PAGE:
DESCRIPTIONGiardiasis is bowel inflammation caused by a parasite found in contaminated water. The gastrointestinal tract, especially the small bowel, is involved. Giardiasis can affect both sexes, all ages, but is more common in children than in adolescents or adults.
Appropriate health care includes:
Self-care after diagnosis.
Physician's monitoring of general condition and medications.
SIGNS & SYMPTOMSSudden diarrhea and abdominal cramping. Some children have only mild diarrhea and indigestion.
Loose, bulky, bad-smelling stools.
Infestation of a microscopic parasite, giardia lamblia. Giardia parasites enter the child's body through food or water, and multiply in the small intestine. Local inflammation, causing diarrhea and other symptoms, occurs in 1 to 3 weeks.
RISK FACTORSCrowded or unsanitary living conditions, especially a substandard water supply and poor sanitation system.
Drinking stream water while camping.
Previous stomach surgery. Stomach acid normally provides some protection against this infection.
PREVENTING COMPLICATIONS OR RECURRENCE
Boil water that is not known to be safe, or treat it with commercial chemical purifiers.
Avoid serving your family uncooked foods that may have been rinsed in contaminated water.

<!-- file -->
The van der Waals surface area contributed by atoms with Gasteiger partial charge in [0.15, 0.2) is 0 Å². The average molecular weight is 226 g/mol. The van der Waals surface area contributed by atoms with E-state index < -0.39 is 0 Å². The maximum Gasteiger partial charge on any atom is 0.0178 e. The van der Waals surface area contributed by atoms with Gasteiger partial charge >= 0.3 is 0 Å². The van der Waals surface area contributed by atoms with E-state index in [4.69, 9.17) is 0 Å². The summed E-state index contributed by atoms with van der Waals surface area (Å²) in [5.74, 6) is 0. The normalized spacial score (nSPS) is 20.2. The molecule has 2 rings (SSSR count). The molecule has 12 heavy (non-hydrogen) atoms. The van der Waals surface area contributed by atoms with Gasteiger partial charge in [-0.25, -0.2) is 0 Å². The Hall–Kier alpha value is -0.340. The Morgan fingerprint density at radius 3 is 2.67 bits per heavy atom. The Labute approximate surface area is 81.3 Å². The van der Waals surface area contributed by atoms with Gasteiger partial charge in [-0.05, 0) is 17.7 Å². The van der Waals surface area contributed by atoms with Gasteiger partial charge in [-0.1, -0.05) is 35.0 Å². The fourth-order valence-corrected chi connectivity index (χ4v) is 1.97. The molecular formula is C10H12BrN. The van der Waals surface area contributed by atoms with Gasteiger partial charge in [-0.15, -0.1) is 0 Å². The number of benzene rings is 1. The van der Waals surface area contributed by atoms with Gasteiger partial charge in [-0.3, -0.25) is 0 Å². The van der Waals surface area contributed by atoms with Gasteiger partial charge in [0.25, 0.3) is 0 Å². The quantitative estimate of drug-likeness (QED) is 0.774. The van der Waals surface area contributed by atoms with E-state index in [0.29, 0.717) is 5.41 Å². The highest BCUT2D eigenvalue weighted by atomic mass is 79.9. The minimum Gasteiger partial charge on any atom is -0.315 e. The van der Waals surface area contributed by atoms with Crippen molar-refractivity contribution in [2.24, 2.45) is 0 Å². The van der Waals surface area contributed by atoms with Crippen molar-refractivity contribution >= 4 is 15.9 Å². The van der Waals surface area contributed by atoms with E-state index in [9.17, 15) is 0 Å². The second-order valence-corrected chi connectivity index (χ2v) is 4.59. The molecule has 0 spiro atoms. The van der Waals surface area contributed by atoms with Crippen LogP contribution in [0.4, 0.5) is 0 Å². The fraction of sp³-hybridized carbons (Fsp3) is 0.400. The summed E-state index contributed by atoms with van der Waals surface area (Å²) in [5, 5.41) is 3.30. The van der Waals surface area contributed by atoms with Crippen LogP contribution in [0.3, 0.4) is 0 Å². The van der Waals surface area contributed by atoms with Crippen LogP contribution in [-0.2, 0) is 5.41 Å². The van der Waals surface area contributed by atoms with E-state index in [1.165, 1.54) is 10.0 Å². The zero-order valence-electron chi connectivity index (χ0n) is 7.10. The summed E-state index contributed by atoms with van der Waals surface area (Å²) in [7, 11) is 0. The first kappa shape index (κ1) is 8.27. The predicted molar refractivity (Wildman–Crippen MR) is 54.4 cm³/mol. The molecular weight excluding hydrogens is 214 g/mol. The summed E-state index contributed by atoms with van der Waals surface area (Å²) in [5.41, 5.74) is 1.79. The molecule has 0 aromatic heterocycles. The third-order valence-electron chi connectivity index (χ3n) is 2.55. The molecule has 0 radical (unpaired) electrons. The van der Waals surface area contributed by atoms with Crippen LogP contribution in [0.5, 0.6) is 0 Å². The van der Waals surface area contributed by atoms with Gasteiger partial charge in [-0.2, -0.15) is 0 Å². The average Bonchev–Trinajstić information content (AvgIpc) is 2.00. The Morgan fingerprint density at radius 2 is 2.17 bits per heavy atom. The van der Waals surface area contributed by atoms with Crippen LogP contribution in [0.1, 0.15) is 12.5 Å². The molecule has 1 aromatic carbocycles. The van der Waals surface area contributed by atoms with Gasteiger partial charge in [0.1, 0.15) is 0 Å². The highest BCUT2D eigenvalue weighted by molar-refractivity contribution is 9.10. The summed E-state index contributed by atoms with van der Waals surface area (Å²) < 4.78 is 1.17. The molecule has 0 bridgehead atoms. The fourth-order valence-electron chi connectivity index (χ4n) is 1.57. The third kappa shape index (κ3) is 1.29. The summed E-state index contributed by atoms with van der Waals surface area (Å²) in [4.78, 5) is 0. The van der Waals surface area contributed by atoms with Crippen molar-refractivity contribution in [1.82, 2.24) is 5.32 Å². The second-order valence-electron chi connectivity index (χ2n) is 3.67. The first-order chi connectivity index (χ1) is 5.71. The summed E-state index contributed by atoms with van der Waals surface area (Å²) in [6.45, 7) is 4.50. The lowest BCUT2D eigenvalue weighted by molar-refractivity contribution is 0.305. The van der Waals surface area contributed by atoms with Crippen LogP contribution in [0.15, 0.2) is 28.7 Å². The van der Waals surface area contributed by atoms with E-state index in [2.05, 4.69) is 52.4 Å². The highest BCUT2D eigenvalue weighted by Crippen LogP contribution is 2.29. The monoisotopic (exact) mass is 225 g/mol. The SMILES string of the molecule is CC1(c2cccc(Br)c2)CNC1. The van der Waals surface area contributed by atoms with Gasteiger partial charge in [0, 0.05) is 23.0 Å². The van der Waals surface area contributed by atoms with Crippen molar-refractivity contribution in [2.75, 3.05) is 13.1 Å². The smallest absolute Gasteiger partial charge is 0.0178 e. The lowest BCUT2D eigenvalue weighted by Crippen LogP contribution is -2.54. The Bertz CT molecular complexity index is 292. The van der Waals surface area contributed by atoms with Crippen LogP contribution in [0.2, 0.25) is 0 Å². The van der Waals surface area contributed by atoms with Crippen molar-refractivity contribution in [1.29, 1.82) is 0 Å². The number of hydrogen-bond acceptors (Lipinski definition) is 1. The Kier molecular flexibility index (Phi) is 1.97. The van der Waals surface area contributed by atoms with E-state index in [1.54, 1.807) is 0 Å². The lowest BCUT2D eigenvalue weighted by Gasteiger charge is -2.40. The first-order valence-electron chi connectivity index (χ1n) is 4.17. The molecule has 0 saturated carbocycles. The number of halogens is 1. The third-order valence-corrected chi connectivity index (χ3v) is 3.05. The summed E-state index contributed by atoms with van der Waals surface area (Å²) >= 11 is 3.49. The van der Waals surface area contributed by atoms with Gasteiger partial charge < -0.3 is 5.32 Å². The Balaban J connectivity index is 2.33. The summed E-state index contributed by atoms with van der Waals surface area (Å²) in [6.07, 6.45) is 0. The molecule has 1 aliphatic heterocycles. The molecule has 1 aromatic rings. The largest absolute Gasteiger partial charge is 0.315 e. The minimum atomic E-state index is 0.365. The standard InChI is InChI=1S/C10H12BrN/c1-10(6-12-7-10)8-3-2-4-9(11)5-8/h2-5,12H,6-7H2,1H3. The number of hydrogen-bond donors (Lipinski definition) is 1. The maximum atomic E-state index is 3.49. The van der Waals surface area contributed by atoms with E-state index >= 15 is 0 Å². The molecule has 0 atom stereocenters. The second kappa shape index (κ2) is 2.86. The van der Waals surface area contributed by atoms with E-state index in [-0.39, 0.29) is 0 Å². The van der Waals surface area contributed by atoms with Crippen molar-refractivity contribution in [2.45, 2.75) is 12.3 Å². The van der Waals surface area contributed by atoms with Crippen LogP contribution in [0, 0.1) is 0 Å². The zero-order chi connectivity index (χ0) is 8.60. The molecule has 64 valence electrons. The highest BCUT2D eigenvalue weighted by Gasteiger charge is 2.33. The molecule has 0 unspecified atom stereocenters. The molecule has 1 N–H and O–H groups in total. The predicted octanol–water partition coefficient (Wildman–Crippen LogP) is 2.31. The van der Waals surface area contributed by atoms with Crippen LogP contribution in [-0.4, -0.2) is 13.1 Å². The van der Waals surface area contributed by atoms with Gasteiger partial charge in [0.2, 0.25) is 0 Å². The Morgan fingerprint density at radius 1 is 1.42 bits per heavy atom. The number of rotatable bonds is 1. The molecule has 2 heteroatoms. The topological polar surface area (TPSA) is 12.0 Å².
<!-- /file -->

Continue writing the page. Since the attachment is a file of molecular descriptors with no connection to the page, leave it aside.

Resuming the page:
Wash your hands often, especially before meals, and teach your child to wash hands, to avoid catching infection from other persons.
Your own observation of symptoms.
Medical history and physical exam by a doctor. Tell your doctor if your child has been traveling or camping in the previous month.
Laboratory stool studies to detect parasites.
Chronic bowel inflammation.
Malabsorption and weight loss.
Spontaneous recovery in about a month for most children. Medication hastens recovery.
Prevention is the best treatment. Urge your child to be cautious when away from normal water supplies.
Your child should practice careful personal hygiene during an episode of diarrhea or if around someone who has diarrhea.
MEDICATIONDon't give your child non-prescription drugs for gastrointestinal problems. These can mask symptoms.
Your doctor may prescribe an anti-parasite drug, metronidazole, which is very effective. Alcohol interacts with metronidazole to cause abdominal cramps and nausea, so your child should not drink alcohol during treatment.
See Medications section for information regarding medicines your doctor may prescribe.
DIET & FLUIDS
Your child should maintain an adequate fluid intake (at least 8 glasses of water or liquid a day).
OK TO GO TO SCHOOL?Yes, after all symptoms subside.
CALL YOUR DOCTOR IF
Your child has symptoms of giardiasis.
New, unexplained symptoms develop. Drugs used in treatment may produce side effects.